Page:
# THE PRICE OF STOCHASTIC ANARCHY Christine ChungUniversity of Pittsburgh Katrina LigettCarnegie Mellon University Kirk PruhsUniversity of Pittsburgh Aaron.

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THE PRICE OF STOCHASTIC ANARCHY Christine ChungUniversity of Pittsburgh Katrina LigettCarnegie Mellon University Kirk PruhsUniversity of Pittsburgh Aaron RothCarnegie Mellon University

Time Needed Machine 1 Machine 2 Job 1 Job 2 Job 3 Load Balancing on Unrelated Machines 2 Machine 1 Machine 2 n players, each with a job to run, chooses one of m machines to run it on Each players goal is to minimize her jobs finish time. NOTE: finish time of a job is equal to load on the machine where the job is run.

Time Needed Machine 1 Machine 2 Job 1 Job 2 Job 3 Load Balancing on Unrelated Machines 3 Machine 1 Machine 2 n players, each with a job to run, chooses one of m machines to run it on Each players goal is to minimize her jobs finish time. NOTE: finish time of a job is equal to load on the machine where the job is run.

n players, each with a job to run, chooses one of m machines to run it on Each players goal is to minimize her jobs finish time. NOTE: finish time of a job is equal to load on the machine where the job is run. Time Needed Machine 1 Machine 2 Job 1 Job 2 Job 3 Load Balancing on Unrelated Machines 4 Machine 1 Machine 2

Time Needed Machine 1 Machine 2 Job 1 Job 2 Job 3 Load Balancing on Unrelated Machines 5 Machine 1 Machine 2 n players, each with a job to run, chooses one of m machines to run it on Each players goal is to minimize her jobs finish time. NOTE: finish time of a job is equal to load on the machine where the job is run.

Unbounded Price of Anarchy in the Load Balancing Game on Unrelated Machines 6 Price of Anarchy (POA) measures the cost of having no central authority. Let an optimal assignment under centralized authority be one in which makespan is minimized. POA = (makespan at worst Nash)/(makespan at OPT) Bad POA instance: 2 players and 2 machines (L and R). OPT here costs δ. Worst Nash costs 1. Price of Anarchy: L job 2 job 1 R δ 1 1 δ δ 1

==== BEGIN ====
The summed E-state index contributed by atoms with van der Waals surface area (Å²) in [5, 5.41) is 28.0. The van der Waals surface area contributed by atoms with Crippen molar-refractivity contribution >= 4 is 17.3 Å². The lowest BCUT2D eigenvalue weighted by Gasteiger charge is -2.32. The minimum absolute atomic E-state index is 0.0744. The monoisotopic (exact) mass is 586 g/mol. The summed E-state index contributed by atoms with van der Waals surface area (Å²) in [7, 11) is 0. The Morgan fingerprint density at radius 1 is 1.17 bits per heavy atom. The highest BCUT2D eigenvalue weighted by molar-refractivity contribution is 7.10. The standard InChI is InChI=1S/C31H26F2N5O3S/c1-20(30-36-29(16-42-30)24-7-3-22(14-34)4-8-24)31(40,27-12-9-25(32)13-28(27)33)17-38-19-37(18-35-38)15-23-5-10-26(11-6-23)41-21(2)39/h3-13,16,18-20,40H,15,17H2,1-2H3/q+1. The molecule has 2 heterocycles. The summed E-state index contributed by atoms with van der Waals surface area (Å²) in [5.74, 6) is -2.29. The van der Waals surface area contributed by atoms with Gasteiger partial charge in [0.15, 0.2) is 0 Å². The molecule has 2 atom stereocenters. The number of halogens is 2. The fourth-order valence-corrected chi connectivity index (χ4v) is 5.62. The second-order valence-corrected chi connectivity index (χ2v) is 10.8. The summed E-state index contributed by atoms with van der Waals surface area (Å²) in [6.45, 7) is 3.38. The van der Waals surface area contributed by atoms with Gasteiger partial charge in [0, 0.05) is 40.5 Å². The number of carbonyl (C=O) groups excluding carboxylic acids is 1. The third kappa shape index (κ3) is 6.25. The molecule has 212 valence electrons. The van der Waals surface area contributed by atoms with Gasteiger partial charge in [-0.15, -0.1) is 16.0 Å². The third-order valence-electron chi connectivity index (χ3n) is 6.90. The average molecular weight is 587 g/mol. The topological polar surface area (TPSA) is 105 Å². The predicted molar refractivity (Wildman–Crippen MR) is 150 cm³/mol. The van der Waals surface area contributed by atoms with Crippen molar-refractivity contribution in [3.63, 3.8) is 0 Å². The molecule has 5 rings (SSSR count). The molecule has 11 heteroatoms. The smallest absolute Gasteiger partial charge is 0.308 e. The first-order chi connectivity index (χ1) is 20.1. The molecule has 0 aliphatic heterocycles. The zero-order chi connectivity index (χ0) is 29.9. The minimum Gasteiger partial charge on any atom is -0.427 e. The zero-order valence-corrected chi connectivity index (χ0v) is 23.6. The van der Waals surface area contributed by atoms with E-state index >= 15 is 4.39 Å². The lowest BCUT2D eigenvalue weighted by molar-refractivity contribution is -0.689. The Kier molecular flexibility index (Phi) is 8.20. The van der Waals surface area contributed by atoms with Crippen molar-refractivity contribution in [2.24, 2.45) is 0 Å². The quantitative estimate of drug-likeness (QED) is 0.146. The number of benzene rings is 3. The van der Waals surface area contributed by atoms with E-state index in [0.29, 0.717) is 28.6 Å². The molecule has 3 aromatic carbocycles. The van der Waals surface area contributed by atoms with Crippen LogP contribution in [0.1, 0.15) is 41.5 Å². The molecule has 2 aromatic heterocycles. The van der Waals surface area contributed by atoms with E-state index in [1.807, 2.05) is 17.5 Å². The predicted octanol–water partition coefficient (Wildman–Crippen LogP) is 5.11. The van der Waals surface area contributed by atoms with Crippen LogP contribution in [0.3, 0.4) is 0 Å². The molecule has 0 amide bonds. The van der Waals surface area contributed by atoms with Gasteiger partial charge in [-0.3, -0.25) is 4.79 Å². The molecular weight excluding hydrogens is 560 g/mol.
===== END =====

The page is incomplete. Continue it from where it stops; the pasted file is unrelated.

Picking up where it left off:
Drawbacks of Price of Anarchy A solution characterization with no road map. If there is more than one Nash, dont know which one will be reached. Strong assumptions must be made about the players: e.g., fully informed and fully convinced of one anothers rationality. Nash are sometimes very brittle, making POA results feel overly pessimistic. 7

Evolutionary Game Theory 8 Young (1993) specified a model of adaptive play.

Evolutionary Game Theory 9 Young (1993) specified a model of adaptive play that allows us to predict which solutions will be chosen in the long run by self-interested decision-making agents with limited info and resources. I dispense with the notion that people fully understand the structure of the games they play, that they have a coherent model of others behavior, that they can make rational calculations of infinite complexity, and that all of this is common knowledge. Instead I postulate a world in which people base their decisions on limited data, use simple predictive models, and sometimes do unexplained or even foolish things. – P. Young, Individual Strategy and Social Structure, 1998